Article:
By Aasma Day
‘Fiscal Phil’ has targeted online tech giants by announcing a new digital services tax in his Budget, promising to “deliver international corporate tax reform for the digital age”.
Speaking in the Commons on Monday, Philip Hammond said: “A new global agreement is the best long term solution. But progress is painfully slow. We cannot simply talk forever. So we will now introduce a UK Digital Services Tax.”
But What Is A ‘Digital Services Tax’ – And How Will It Work?
The new UK Digital Services Tax to be introduced in April 2020 is a “narrowly targeted tax” on the UK generated revenues of digital platforms.
It is designed to target established tech giants which are profitable and which generate at least £500m a year in global revenues.
“We will now introduce a UK Digital Services Tax.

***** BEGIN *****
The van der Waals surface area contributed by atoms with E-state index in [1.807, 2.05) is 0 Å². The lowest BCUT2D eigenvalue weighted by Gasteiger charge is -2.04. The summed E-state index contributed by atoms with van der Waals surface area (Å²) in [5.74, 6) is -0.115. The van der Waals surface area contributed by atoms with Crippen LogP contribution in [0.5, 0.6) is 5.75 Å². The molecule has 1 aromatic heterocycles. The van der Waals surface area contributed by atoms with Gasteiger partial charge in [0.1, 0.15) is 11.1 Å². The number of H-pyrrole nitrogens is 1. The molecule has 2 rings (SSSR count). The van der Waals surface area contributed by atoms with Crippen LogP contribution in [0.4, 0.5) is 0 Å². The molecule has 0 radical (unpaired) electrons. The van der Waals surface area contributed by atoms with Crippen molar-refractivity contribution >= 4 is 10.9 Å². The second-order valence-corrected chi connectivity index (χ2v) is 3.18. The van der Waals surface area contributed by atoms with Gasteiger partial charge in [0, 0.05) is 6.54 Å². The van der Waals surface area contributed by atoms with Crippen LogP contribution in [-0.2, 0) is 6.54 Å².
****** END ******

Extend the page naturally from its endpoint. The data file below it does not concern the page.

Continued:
— HM Treasury (@hmtreasury) 29 October 2018
Will It Affect Me When I’m Buying Goods Online?
No. The Digital Sales Tax will not be an online sales tax on goods ordered online. It is a tax that will only be paid by companies.
Will Companies Like Facebook and Google Be Affected?
Online giants such as Amazon, Google and Facebook are all likely to be hit with the new tax measure.
In a dig at former Liberal Democrat leader Nick Clegg, who was recently hired by Facebook, the Chancellor said he looked forward to receiving a call from him.
Will Tech Start-ups Have To Pay This Tax?
The Chancellor has given reassurances that it will be tech giants who will be affected by the tax. He told the Commons on Monday: “It will be carefully designed to ensure it is established tech giants rather than our tech start-ups that shoulder the burden of this new tax.”
How Much Money Will This New Tax Raise?
Tech companies will be taxed 2% on the money they make from UK users. It will target online giants with more than £500m in global revenues. The new tax is expected to raise about £400m a year.
After the Chancellor announced the new levy on large digital platforms, Labour MP Margaret Hodge tweeted: “Think about the profits Google, Amazon, Facebook etc make in UK. And we’ll only get £400m from them. Not serious change. Simply gesture politics.”